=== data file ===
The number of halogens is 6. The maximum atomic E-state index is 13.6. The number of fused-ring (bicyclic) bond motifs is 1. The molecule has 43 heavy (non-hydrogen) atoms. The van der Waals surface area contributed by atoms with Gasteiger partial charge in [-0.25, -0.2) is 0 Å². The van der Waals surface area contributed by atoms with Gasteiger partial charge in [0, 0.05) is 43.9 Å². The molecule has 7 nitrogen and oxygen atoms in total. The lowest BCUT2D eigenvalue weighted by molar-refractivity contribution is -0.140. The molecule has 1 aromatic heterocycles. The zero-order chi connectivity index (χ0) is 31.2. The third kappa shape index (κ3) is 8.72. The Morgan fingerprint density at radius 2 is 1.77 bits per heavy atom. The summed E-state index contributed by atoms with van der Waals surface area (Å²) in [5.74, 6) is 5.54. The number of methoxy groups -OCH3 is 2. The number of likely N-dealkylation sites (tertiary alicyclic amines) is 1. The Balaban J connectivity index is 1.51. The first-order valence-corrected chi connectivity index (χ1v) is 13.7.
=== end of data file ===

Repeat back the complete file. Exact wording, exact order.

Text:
The number of halogens is 6. The maximum atomic E-state index is 13.6. The number of fused-ring (bicyclic) bond motifs is 1. The molecule has 43 heavy (non-hydrogen) atoms. The van der Waals surface area contributed by atoms with Gasteiger partial charge in [-0.25, -0.2) is 0 Å². The van der Waals surface area contributed by atoms with Gasteiger partial charge in [0, 0.05) is 43.9 Å². The molecule has 7 nitrogen and oxygen atoms in total. The lowest BCUT2D eigenvalue weighted by molar-refractivity contribution is -0.140. The molecule has 1 aromatic heterocycles. The zero-order chi connectivity index (χ0) is 31.2. The third kappa shape index (κ3) is 8.72. The Morgan fingerprint density at radius 2 is 1.77 bits per heavy atom. The summed E-state index contributed by atoms with van der Waals surface area (Å²) in [5.74, 6) is 5.54. The number of methoxy groups -OCH3 is 2. The number of likely N-dealkylation sites (tertiary alicyclic amines) is 1. The Balaban J connectivity index is 1.51. The first-order valence-corrected chi connectivity index (χ1v) is 13.7.